HARI SINGH NALVA (1791-1837), celebrated general of Maharaja Ranjit Singh, was horn in April 1791, at Gujranwala, now in Pakistan, to Gurdial Singh, an Uppal Sikh and a derdddrm the Sukkarchakkia misl. The family originally came from Majitha, near Amritsar. His grandfather, Hardas Singh, had been killed fighting against Ahmad Shah Durrani in 1762. His father, Gurdial Singh, had taken part in many of the campaigns of the Sukkarchakkias Charhat Singh and Mahari Singh. Hari Singh was hardly 7 years of age when his father died. His mother, Dharam Kaur, had to move to her parental home to live under the care of her brothers.

There Hari Singh learnt Punjabi and Persian and trained in the manly arts of riding, musketry and swordsmanship. Dharam Kaur returned to Gujranwala when her son was about 13 years old. In 1805, Hari Singh participated in a recruitment test for service in the Sikh army and so impressed Maharaja Ranjit Singh with his skill at various drills that he was given appointment as a personal attendant. Not long after, he received the commission with a command of 800 horse and foot. This rapid promotion was owed to an incident in which he had cloven with sword the head of a tiger which had seized him.

From that day he came to be known as Baghmar, the tiger killer, and earned the title of Nalva. Hari Singh was commander of a regiment at the time of the Maharaja`s Final attack on Kasur in 1807 and gave evidence of his prowess on the field of battle. He was rewarded with a handsome jdgir. In the years 1809-10 he participated in the Sialkot, Sahival and Khushab expeditions and in four (1810, 1816, 1817 and 1818) of Ranjit Singh`s seven campaigns against Multan. He fought in the battle of Attock in 1813 as second in command to Diwan Mohkam Chand, and in Kashmir in 1814 and 1819. Kashmir was occupied and, in 1820, Hari Singh was appointed its governor in succession to Diwan Moti Ram.

He restored order in the turbulent areas, and reorganized civil administration. The territory was divided into parganahs, each under a collector, and ihdnds, each under a thdneddr. The habitual criminals were bound down and robbers infesting the forests were suppressed. Construction of forts at Uri and Muzaffarabad and gurudwaras at Matan and Baramula was undertaken and work was started on laying out a spacious garden on the bank of the River Jchlum. To alleviate the misery of the people in the wake of the unprecedented floods of 1821, he took measures to provide prompt relief. From Maharaja Ranjit Singh, Hari Singh received a special favour when he was allowed to strike a coin in his own name.

This coin, known as the Hari Singhi rupee, remained in circulation in the valley till the closing years of the nineteenth century. In 1822, he was assigned to the Pathan territory of Hazara on the northwest of the Sikh kingdom, where he remained for fifteen years and settled the disturbed area. He built a strong fort near Salik Serai, on the left bank of the Dor river, and on the road from Hasan Abdal to Abbotabad and named it Harikishangarh, in honour of the Eighth Guru. He also raised a town in the vicinity of the fort, Haripur, which later grew into a busy commercial and trade centre. From 1827 to 1831, he was engaged in repelling Sayyid Ahmad Barelavi`s fierce campaign against the Sikhs. In 1834, Hari Singh finally took Peshawar and annexed it to the Sikh dominions.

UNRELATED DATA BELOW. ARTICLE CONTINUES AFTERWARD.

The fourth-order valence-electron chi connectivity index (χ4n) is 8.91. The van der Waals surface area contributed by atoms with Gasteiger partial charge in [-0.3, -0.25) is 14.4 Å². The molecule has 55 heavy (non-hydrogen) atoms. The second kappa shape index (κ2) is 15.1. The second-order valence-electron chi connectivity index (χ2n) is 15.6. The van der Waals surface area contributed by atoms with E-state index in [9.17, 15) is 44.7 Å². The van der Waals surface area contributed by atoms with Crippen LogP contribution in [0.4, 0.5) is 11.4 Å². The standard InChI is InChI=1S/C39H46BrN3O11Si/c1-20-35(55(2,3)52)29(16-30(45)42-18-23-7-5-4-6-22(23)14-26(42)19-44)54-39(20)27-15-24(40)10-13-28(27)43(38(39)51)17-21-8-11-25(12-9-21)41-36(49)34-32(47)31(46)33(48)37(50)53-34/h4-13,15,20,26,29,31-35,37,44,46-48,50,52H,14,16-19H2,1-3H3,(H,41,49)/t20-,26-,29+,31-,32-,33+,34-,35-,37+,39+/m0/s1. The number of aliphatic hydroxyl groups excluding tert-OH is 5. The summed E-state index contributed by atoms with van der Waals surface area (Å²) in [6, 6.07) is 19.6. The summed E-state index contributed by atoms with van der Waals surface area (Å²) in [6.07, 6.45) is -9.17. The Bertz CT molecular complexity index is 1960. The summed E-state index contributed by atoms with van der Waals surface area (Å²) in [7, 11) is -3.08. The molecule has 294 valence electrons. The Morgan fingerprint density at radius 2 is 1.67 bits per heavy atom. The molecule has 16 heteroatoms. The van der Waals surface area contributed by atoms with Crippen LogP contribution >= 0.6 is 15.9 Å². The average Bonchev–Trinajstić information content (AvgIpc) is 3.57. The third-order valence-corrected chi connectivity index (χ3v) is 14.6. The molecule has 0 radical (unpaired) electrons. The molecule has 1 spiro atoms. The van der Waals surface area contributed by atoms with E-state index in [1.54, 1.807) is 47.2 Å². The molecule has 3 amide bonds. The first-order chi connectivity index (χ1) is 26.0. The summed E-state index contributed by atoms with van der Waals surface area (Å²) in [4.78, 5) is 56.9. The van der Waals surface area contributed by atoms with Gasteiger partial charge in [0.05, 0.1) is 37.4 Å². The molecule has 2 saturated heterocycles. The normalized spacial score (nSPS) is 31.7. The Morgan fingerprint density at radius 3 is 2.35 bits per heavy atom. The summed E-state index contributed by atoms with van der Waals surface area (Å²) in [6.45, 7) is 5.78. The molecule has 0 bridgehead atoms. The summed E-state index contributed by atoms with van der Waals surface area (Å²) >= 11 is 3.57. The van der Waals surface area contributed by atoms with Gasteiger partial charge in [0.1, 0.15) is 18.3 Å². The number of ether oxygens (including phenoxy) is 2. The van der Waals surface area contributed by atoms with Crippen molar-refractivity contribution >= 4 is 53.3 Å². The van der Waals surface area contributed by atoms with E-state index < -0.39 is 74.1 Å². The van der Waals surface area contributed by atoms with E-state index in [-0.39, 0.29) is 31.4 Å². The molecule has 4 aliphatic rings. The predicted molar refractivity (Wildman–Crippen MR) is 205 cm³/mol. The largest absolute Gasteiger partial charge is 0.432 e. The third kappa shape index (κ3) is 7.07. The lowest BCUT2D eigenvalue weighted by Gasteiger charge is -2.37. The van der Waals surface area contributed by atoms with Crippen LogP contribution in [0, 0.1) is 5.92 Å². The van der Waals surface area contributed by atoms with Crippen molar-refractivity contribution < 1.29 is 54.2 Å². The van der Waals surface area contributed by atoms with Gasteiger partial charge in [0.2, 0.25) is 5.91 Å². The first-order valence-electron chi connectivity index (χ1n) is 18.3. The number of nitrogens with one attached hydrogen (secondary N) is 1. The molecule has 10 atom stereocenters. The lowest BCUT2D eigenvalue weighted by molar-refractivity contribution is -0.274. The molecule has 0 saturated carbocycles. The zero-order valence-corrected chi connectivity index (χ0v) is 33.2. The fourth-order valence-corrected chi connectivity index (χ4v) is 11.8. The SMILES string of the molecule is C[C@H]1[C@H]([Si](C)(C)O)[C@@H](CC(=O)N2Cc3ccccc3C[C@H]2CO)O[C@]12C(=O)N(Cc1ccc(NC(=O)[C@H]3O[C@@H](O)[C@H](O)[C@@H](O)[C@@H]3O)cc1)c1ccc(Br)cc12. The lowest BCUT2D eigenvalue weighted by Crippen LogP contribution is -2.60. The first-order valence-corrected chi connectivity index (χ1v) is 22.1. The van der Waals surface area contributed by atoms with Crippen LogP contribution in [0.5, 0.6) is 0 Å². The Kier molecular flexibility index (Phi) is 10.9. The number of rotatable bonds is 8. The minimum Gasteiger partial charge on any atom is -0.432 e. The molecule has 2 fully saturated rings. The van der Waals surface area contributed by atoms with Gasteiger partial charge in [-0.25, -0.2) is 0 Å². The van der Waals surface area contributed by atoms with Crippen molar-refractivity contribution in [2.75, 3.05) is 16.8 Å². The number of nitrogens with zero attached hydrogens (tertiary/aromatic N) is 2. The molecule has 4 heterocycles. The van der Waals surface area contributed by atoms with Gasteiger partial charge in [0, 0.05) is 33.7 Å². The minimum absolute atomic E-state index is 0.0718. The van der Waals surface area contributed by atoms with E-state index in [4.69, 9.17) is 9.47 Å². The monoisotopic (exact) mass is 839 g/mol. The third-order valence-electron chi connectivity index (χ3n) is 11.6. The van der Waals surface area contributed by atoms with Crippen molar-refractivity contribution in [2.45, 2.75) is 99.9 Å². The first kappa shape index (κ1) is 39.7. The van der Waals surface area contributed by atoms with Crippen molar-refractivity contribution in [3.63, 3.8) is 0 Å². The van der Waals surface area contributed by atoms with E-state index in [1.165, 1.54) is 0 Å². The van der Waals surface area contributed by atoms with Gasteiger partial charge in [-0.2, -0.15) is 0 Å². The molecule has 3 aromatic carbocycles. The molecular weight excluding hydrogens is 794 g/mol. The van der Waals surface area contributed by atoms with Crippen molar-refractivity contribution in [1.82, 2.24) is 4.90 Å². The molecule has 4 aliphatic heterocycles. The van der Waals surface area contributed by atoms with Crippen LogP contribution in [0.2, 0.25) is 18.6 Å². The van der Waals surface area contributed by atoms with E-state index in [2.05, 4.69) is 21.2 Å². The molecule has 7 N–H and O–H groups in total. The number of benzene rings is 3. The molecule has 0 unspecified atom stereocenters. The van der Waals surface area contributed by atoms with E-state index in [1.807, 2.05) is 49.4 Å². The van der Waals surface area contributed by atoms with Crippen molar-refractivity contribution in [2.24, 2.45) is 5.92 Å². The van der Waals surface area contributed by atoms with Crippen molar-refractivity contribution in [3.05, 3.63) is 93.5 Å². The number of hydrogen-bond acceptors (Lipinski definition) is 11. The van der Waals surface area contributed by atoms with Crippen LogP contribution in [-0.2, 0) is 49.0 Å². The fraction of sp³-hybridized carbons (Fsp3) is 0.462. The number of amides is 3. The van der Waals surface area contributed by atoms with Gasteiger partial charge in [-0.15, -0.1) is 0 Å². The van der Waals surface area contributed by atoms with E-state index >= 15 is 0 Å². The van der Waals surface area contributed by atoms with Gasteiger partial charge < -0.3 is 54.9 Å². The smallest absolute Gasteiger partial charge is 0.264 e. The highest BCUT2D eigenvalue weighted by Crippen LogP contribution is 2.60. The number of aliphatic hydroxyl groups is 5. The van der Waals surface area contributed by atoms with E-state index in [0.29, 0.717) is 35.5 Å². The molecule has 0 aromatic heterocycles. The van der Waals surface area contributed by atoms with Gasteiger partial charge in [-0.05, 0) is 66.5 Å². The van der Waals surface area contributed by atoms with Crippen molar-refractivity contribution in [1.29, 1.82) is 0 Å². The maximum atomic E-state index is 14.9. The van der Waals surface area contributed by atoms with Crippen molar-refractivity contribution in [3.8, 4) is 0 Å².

Two years later, he built a fort at Jamrud at the mouth of the Khaibar Pass and scaled it once for all for invaders from the northwest. On 30 April 1837, as he was locked in a grave battle against the Afghans under Akbar Khan, Hari Singh received four gun wounds, and two sabre cuts across his breast. He continued to issue orders as before, until he received a gunshot wound in the side. He mustered his failing strength for the last time and managed to ride up to his field tent, from where he was taken to the fort. Here the same evening the great general passed away. His last instructions were that his death should not be made public until the arrival of the Maharaja`s relief column.

References :

1. Sandhu, Autar Singh, I fan Singh Naliua [Reprint]. Delhi, 1987
2. Hugcl, Baron Charles, Travels in Cashmere and the Punjab. Tr. T.B. Jervis [Reprint]. Paliala, 1970
3. Bhagat Singh, Maharaja Ranjit Singh. Patiala, 1983
4. Harbans Singh, The Hmtage of I he Sikhs. Delhi, 1983
5. Prcin Singh, Baba, Hari Singh Nalva. Amritsar, 1937